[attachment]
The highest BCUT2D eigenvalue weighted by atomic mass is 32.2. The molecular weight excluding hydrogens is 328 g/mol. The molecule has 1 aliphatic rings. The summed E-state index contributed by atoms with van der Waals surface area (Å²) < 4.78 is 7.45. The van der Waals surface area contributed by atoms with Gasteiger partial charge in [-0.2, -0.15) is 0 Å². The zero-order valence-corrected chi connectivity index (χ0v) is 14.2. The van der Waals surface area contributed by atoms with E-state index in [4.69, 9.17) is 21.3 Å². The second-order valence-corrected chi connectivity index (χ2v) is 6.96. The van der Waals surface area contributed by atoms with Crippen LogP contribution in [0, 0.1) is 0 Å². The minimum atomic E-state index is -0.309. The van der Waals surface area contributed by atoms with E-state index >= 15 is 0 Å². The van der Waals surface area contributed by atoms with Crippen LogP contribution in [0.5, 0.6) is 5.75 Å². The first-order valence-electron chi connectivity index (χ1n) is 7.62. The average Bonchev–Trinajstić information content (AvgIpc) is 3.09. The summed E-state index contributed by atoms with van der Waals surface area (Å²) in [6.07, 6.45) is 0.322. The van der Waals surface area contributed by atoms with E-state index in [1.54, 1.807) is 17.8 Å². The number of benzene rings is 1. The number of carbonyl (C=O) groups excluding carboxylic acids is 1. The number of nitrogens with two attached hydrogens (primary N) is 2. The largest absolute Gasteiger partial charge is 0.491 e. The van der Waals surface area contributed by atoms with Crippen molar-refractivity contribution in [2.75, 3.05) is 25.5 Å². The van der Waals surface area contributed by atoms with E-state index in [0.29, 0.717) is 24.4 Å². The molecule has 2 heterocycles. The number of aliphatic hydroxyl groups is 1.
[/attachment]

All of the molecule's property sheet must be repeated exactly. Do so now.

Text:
The highest BCUT2D eigenvalue weighted by atomic mass is 32.2. The molecular weight excluding hydrogens is 328 g/mol. The molecule has 1 aliphatic rings. The summed E-state index contributed by atoms with van der Waals surface area (Å²) < 4.78 is 7.45. The van der Waals surface area contributed by atoms with Gasteiger partial charge in [-0.2, -0.15) is 0 Å². The zero-order valence-corrected chi connectivity index (χ0v) is 14.2. The van der Waals surface area contributed by atoms with E-state index in [4.69, 9.17) is 21.3 Å². The second-order valence-corrected chi connectivity index (χ2v) is 6.96. The van der Waals surface area contributed by atoms with Crippen LogP contribution in [0, 0.1) is 0 Å². The minimum atomic E-state index is -0.309. The van der Waals surface area contributed by atoms with E-state index >= 15 is 0 Å². The van der Waals surface area contributed by atoms with Crippen LogP contribution in [0.5, 0.6) is 5.75 Å². The first-order valence-electron chi connectivity index (χ1n) is 7.62. The average Bonchev–Trinajstić information content (AvgIpc) is 3.09. The summed E-state index contributed by atoms with van der Waals surface area (Å²) in [6.07, 6.45) is 0.322. The van der Waals surface area contributed by atoms with E-state index in [1.54, 1.807) is 17.8 Å². The number of benzene rings is 1. The number of carbonyl (C=O) groups excluding carboxylic acids is 1. The number of nitrogens with two attached hydrogens (primary N) is 2. The largest absolute Gasteiger partial charge is 0.491 e. The van der Waals surface area contributed by atoms with Crippen molar-refractivity contribution in [2.75, 3.05) is 25.5 Å². The van der Waals surface area contributed by atoms with E-state index in [0.29, 0.717) is 24.4 Å². The molecule has 2 heterocycles. The number of aliphatic hydroxyl groups is 1.